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A finite region in n-dimensional space (n = 2, 3, 4, …), enclosed by a finite number of hyperplanes; it is the n-dimensional analog of a polygon (n = 2) and a polyhedron (n = 3).



(1) A polyhedron.

(2) A geometric figure that is the union of a finite number of convex polyhedrons of an arbitrary number of dimensions arbitrarily arranged in n-dimensional space. This concept is often made use of in topology and can easily be extended to the case of n-dimensional space.

Let us consider a half space in the n-dimensional space Rn that is, the set of all points located on one side of some in — 1)-dimensional hyperplane of the space along with the points of the hyperplane itself. Analytically, the half space is the set of all points of Rn whose coordinates satisfy a linear inequality of the form a1x1 + a2x2 + … + anxn + b ≥0. The intersection of a finite number of half spaces—if it is bounded— is the most general convex polyhedron of arbitrary dimension ≤ n located in Rn. A poly tope in the general sense of the word is the union of a finite number of such polyhedrons. When n = 2, we obtain two-dimensional polytopes, or polygons, which are not necessarily convex. One-dimensional polytopes are broken lines that need not be connected and may be branched—at any vertex any number of segments may meet. A zero-dimensional polytope is a finite set of points. A three-dimensional polytope can always be partitioned into polyhedrons of the simplest type —that is, into simplexes. Simplexes of dimension 0, 1, 2, and 3 correspond, respectively, to a point, a line segment, a triangle, and a tetrahedron, which is in general irregular. This partitioning, moreover, can be performed in such a way that either two of the resulting simplexes have no points in common or they share a face. Such partitions of a polytope into simplexes are called triangulations and constitute a fundamental research technique in combinatorial topology.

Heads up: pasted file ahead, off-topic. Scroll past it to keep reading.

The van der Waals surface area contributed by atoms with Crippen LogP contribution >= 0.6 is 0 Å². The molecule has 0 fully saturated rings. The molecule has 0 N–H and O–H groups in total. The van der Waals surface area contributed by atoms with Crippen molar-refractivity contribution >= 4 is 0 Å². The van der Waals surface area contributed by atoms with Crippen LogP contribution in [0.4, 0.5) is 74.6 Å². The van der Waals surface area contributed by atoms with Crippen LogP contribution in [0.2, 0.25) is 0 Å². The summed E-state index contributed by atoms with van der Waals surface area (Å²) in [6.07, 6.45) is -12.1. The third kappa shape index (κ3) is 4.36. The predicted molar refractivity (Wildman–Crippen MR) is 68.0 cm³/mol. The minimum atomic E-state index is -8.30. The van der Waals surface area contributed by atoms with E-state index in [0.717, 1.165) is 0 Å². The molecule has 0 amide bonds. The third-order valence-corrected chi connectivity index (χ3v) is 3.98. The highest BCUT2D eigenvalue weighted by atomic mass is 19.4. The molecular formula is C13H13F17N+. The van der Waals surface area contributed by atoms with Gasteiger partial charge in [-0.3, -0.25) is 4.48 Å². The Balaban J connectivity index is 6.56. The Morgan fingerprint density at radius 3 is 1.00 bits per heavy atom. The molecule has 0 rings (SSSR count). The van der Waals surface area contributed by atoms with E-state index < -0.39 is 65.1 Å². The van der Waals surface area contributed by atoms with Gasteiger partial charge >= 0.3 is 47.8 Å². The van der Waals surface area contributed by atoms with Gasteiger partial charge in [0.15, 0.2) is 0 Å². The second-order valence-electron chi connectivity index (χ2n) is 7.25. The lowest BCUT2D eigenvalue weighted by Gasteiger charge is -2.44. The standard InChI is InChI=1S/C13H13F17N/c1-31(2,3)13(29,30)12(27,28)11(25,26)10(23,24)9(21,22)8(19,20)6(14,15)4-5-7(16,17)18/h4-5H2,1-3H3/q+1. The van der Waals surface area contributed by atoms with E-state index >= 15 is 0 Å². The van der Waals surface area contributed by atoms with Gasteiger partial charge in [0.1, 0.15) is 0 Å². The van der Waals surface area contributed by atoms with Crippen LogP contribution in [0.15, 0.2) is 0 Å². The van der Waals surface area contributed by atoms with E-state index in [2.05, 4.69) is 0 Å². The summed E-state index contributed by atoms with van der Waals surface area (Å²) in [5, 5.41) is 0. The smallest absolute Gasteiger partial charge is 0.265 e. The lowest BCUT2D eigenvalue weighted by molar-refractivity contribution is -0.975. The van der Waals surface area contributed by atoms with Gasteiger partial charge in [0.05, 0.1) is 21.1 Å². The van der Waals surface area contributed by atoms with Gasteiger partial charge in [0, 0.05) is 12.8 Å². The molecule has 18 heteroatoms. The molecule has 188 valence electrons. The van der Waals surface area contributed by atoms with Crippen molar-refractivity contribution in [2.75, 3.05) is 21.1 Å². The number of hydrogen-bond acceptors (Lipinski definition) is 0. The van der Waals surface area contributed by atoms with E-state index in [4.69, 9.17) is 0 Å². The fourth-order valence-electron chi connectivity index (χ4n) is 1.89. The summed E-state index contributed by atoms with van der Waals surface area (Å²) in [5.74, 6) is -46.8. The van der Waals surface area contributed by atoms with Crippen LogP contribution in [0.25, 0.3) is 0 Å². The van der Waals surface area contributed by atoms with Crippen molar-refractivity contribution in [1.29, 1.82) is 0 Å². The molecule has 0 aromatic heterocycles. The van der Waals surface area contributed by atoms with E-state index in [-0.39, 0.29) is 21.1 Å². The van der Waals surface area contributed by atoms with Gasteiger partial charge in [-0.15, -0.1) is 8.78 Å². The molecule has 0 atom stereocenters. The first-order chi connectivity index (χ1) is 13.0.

The concept of polytope permits of various generalizations. For example, curved polytopes are the images of polytopes under topological mappings; thus an arbitrary curved surface may be regarded as the topological image of a polyhedral surface. Another example is infinite polytope, which consists of an infinite set of convex polyhedrons (simplexes).


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